EDITING & MIXING

GarageBand: Mixing

Strings
One Man Band         cloning

How do I take a single instrument and make it sound like an entire section of that instrument playing at once?

Don't add multiple copies of the same track -- you'll just be pushing the audio engine hard produce a sound no richer than that of the original track.

Instead, just use one single track as your basis. Make several copies of this track. Then slightly change one track's position in time or alter its tone, or slightly detune a few. This is what happens in an ensemble: everyone plays with a slightly different tone, and not always perfectly in time and tune. Moving its position in the stereo field after making these kinds of adjustments will help distinguish each track.

How to off-set timing:
Pan one track all the way to the left and the others all the way to the right. Double-click on the name of a track to bring up the Track Info window. Click on the Details triangle to reveal the track's effects.
From the first pop-up menu, which reads None, select AUDelay and click on its Edit button. In the resulting AUDelay window, push the Dry/Wet Mix slider all the way to the right for a setting of 100 -- this ensures that you'll hear nothing but the affected sound. Change the Delay Time to 0.0576 seconds to delay that instrument slightly. Set the Feedback slider to 0%, and move the Lowpass Cutoff Frequency slider all the way to the right, to 22050 Hz. You'll now hear a distinct instrument coming from the mix's left channel.



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Volume curves

An important part of the mix down process is balancing the volume of the tracks. In GarageBand this is fully automated thanks to volume curves, which pop up below the track when you click on the little triangle in the track header or hit Command-A. Learn to use them well, especially for live recording.
How to do it? First, adjust the overall level by grabbing the control bullet at the start of the track and moving it up or down. Now boost or reduce a section by clicking on the curve at the start and end of it - which creates control points - and dragging these up or down. You can bypass the curve by unchecking the Track Volume checkbox, which is useful for before-and-after comparisons.
Here are a few examples of when to use them:
  • To highlight a solo. The soloist must usually stand out from the mix, whether it is the vocal melody or a guitar, bass or sax solo.
  • To create a fade-in or fade-out . Experiment to find the right length of a fade.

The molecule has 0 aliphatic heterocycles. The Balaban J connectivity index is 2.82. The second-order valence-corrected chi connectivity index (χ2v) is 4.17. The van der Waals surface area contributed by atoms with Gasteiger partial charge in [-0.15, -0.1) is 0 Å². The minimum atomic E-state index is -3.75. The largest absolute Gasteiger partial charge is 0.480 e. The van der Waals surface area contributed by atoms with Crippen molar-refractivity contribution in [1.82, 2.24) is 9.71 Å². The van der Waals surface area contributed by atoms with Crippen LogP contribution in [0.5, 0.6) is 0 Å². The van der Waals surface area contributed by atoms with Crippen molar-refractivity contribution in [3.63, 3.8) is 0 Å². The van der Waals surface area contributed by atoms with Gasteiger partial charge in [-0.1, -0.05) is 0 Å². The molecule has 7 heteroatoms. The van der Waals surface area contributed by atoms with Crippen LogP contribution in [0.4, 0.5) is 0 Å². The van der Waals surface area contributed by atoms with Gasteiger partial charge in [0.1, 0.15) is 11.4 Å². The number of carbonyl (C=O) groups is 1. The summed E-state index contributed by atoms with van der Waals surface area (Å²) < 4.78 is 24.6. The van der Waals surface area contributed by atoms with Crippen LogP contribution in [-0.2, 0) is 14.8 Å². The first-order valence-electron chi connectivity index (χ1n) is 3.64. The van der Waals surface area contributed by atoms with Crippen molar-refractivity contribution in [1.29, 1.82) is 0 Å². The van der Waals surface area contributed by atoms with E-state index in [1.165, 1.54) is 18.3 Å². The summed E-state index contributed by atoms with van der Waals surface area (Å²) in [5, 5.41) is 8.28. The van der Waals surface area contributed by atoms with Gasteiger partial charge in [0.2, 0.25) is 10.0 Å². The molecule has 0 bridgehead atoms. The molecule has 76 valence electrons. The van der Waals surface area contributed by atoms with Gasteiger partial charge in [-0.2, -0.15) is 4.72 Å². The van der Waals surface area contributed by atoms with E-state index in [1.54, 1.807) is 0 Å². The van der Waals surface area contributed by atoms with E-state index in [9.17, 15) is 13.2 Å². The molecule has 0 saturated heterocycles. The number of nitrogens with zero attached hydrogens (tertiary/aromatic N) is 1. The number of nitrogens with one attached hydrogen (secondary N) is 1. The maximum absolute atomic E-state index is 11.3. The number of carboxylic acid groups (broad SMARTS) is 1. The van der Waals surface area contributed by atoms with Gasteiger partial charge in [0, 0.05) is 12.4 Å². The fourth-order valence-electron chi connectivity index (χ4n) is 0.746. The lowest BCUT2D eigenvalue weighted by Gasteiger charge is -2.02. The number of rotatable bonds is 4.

• To boost quieter notes. Instruments, and singers, often have parts of their register that are noticeably quieter or louder than others. Or a few notes may not have been played clearly enough. Compression is a great tool in these situations, but if there are only a few instances or if they are severe, it is best to use the volume curve. (moderate to hard compression distorts the sound and, by definition, reduces dynamic range).
  • To remove or reduce a noise. Sometimes you cannot select-delete (in the Track Editor) an unwanted sound altogether without it sounding obvious in the mix. In that case, adjusting the volume curve can at least minimize the distraction. length
  • To create a crossfade.
    Very useful for fusing two takes.
    When the join between two similar regions is noticeable, a cross fade is the answer. It is a bit like rubbing your finger over a pencil drawing, smudging the boundaries.
    You do it by placing the two regions on two separate tracks, and fading the first region out while simultaneously fading the second region in. Studio engineers have clever mathematical curves to do this, but you can achieve a good result using your ear and eye only
Volume curve belong to a track, not a region. When you copy or move a region, the curve gets left behind. Hangtime has written a BackStage Quickie to show you how to move the curve.
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GB's preset effects         minor tweaking

GarageBand has a wealth of preset effect levels, with helpful and sometimes colorful names. They can be very useful as a guide to getting familiar with the different effects.
Some GarageBand users will never use any custom effects, but the more experienced will want to reach for the precision and flexibility that custom effect settings can provide. GarageBand comes with many custom effects (under Details: Audio Unit Effects) or you can buy a huge range of original effects from SFX machine and others.
Pros will still often use presets as a basis for minor tweaking and save a lot of time in the garage.

Phones
Effects are not recorded

As we have seen, it is helpful to add reverb to the singers voice when you record a vocal track. There are a lot of vocal pre-sets to choose from; double-click the track to bring up the Track Info window and choose a pre-set like Pop Vocals or Female Basic. The right reverb type and amount will help the singer to get comfortable.